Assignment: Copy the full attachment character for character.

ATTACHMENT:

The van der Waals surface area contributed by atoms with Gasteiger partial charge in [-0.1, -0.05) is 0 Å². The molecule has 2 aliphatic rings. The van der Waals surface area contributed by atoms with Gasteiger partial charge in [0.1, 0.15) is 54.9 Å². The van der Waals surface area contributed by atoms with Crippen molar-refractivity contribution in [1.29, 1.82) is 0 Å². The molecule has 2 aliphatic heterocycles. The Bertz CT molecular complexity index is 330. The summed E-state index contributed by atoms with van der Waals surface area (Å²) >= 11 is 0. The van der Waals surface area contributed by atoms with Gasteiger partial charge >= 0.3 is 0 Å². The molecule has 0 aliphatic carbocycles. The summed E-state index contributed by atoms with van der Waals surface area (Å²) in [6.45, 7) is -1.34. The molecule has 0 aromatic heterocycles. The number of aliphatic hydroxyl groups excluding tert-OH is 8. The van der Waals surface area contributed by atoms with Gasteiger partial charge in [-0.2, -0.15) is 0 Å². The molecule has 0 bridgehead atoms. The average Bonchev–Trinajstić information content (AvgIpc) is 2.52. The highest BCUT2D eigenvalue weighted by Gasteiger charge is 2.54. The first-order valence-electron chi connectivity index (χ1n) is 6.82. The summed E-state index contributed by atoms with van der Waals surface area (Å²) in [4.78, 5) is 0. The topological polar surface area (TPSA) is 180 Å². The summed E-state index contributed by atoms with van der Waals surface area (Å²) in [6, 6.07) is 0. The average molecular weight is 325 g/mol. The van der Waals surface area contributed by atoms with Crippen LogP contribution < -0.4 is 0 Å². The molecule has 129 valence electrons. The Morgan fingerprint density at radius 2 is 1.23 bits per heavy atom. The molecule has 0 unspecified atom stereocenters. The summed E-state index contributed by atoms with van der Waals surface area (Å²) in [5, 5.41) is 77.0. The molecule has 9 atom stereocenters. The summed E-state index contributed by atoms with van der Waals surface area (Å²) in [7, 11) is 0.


The van der Waals surface area contributed by atoms with Gasteiger partial charge in [-0.1, -0.05) is 0 Å². The molecule has 2 aliphatic rings. The van der Waals surface area contributed by atoms with Gasteiger partial charge in [0.1, 0.15) is 54.9 Å². The van der Waals surface area contributed by atoms with Crippen molar-refractivity contribution in [1.29, 1.82) is 0 Å². The molecule has 2 aliphatic heterocycles. The Bertz CT molecular complexity index is 330. The summed E-state index contributed by atoms with van der Waals surface area (Å²) >= 11 is 0. The van der Waals surface area contributed by atoms with Gasteiger partial charge >= 0.3 is 0 Å². The molecule has 0 aliphatic carbocycles. The summed E-state index contributed by atoms with van der Waals surface area (Å²) in [6.45, 7) is -1.34. The molecule has 0 aromatic heterocycles. The number of aliphatic hydroxyl groups excluding tert-OH is 8. The van der Waals surface area contributed by atoms with Gasteiger partial charge in [-0.2, -0.15) is 0 Å². The molecule has 0 bridgehead atoms. The average Bonchev–Trinajstić information content (AvgIpc) is 2.52. The highest BCUT2D eigenvalue weighted by Gasteiger charge is 2.54. The first-order valence-electron chi connectivity index (χ1n) is 6.82. The summed E-state index contributed by atoms with van der Waals surface area (Å²) in [4.78, 5) is 0. The topological polar surface area (TPSA) is 180 Å². The summed E-state index contributed by atoms with van der Waals surface area (Å²) in [6, 6.07) is 0. The average molecular weight is 325 g/mol. The van der Waals surface area contributed by atoms with Crippen LogP contribution < -0.4 is 0 Å². The molecule has 129 valence electrons. The Morgan fingerprint density at radius 2 is 1.23 bits per heavy atom. The molecule has 0 unspecified atom stereocenters. The summed E-state index contributed by atoms with van der Waals surface area (Å²) in [5, 5.41) is 77.0. The molecule has 9 atom stereocenters. The summed E-state index contributed by atoms with van der Waals surface area (Å²) in [7, 11) is 0.